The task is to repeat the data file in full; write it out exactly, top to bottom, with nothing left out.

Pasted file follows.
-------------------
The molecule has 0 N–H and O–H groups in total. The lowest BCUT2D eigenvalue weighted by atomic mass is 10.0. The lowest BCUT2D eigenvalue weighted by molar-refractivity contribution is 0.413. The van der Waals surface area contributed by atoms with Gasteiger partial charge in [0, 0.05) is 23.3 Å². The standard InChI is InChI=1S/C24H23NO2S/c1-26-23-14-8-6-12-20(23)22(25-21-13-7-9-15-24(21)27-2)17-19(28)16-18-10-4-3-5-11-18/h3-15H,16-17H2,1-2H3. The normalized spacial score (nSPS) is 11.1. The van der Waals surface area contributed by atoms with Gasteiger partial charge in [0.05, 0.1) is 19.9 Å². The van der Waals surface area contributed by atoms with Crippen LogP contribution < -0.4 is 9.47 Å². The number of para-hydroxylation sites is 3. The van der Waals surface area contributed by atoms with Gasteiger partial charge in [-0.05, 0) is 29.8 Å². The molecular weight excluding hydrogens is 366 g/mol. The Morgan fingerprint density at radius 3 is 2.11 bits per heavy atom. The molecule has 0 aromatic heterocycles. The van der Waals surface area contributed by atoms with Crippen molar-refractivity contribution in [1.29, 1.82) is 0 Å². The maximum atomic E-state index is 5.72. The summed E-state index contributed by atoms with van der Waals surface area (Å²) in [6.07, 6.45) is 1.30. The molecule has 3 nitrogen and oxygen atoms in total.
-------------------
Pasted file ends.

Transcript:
The molecule has 0 N–H and O–H groups in total. The lowest BCUT2D eigenvalue weighted by atomic mass is 10.0. The lowest BCUT2D eigenvalue weighted by molar-refractivity contribution is 0.413. The van der Waals surface area contributed by atoms with Gasteiger partial charge in [0, 0.05) is 23.3 Å². The standard InChI is InChI=1S/C24H23NO2S/c1-26-23-14-8-6-12-20(23)22(25-21-13-7-9-15-24(21)27-2)17-19(28)16-18-10-4-3-5-11-18/h3-15H,16-17H2,1-2H3. The normalized spacial score (nSPS) is 11.1. The van der Waals surface area contributed by atoms with Gasteiger partial charge in [0.05, 0.1) is 19.9 Å². The van der Waals surface area contributed by atoms with Crippen LogP contribution < -0.4 is 9.47 Å². The number of para-hydroxylation sites is 3. The van der Waals surface area contributed by atoms with Gasteiger partial charge in [-0.05, 0) is 29.8 Å². The molecular weight excluding hydrogens is 366 g/mol. The Morgan fingerprint density at radius 3 is 2.11 bits per heavy atom. The molecule has 0 aromatic heterocycles. The van der Waals surface area contributed by atoms with Crippen molar-refractivity contribution in [1.29, 1.82) is 0 Å². The maximum atomic E-state index is 5.72. The summed E-state index contributed by atoms with van der Waals surface area (Å²) in [6.07, 6.45) is 1.30. The molecule has 3 nitrogen and oxygen atoms in total.